Contra Costa Co. hopes to secure funding for unhoused with annual 'point-in-time' count

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Thursday, January 25, 2024
Contra Costa Co. to have annual 'point-in-time' count for unhoused
On Wednesday, 200 volunteers went out to count the number of homeless and unhoused living in Contra Costa County.

CONTRA COSTA COUNTY, Calif. (KGO) -- The count for the number of those who are unhoused is on in Contra Costa County.

"This is a really important count because this count really drives a lot of the significant funding that comes in to serve this population," said Anna Roth, the CEO for Contra Costa Health.

On Wednesday, 200 volunteers went out to count the number of homeless and unhoused living in the county. Called the 'point-in-time' count, this one-day headcount is the figure that counties across the U.S. will use to secure local, state and federal funding, such as from the Department of Housing and Urban Development -- or HUD.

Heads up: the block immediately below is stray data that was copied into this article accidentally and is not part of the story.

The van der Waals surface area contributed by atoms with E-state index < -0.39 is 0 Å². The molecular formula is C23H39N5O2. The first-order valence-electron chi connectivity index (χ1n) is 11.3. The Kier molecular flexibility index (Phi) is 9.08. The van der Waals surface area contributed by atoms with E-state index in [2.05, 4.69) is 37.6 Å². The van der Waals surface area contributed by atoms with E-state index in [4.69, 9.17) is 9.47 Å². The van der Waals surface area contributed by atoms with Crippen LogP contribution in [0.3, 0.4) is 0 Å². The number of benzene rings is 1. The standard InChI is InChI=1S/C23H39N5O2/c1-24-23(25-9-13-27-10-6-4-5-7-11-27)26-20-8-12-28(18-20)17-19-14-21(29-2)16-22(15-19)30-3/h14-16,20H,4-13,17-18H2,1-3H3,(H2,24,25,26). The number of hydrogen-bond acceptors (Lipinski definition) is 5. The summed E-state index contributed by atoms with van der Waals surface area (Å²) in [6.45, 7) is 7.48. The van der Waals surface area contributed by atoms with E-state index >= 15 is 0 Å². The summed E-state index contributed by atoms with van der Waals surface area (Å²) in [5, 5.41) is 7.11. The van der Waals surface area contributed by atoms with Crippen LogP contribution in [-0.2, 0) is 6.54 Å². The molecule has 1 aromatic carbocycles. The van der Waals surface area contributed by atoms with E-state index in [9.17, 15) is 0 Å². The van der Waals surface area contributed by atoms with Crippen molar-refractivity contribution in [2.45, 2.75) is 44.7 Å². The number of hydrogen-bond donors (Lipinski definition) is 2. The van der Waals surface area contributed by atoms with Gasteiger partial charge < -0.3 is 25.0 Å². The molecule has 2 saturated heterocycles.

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"You name it, HUD has one grant or another that supports us. And we have about $20 million that we get in HUD funding. And again, that is all based on this number," said Christy Saxton, director of Health, Housing and Homeless Services.

Those millions of dollars are not just to help those living on the streets. It is also used to operate a wide range of services, such as homeless shelters.

"I have my own space. I can go out in the morning, whatever, find a job, and come back," said "Danny," who has been living at one of the county shelters for the past seven months.

"Right now in Contra Costa County, we have about a 2% vacancy rate in all of our housing. That's affordable or above market rate. That just shows you, we need more housing. And days like this will help us bring those dollars in," Saxton said.

According to HUD data from the past 15 years, Contra Costa County has seen an overall decline in the number of homeless: 4,062 in 2008; 3,093 in 2022; 2,372 in 2023.

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But Saxton says these one-day figures are often an "undercount" of the total number of people they serve annually.

"Last year, we touched over 10,000 people. So, that's a far cry larger than 3,000 that you count one day in a year," she said.

The county says a more accurate count also helps them with future planning. The final count is due to HUD in April.

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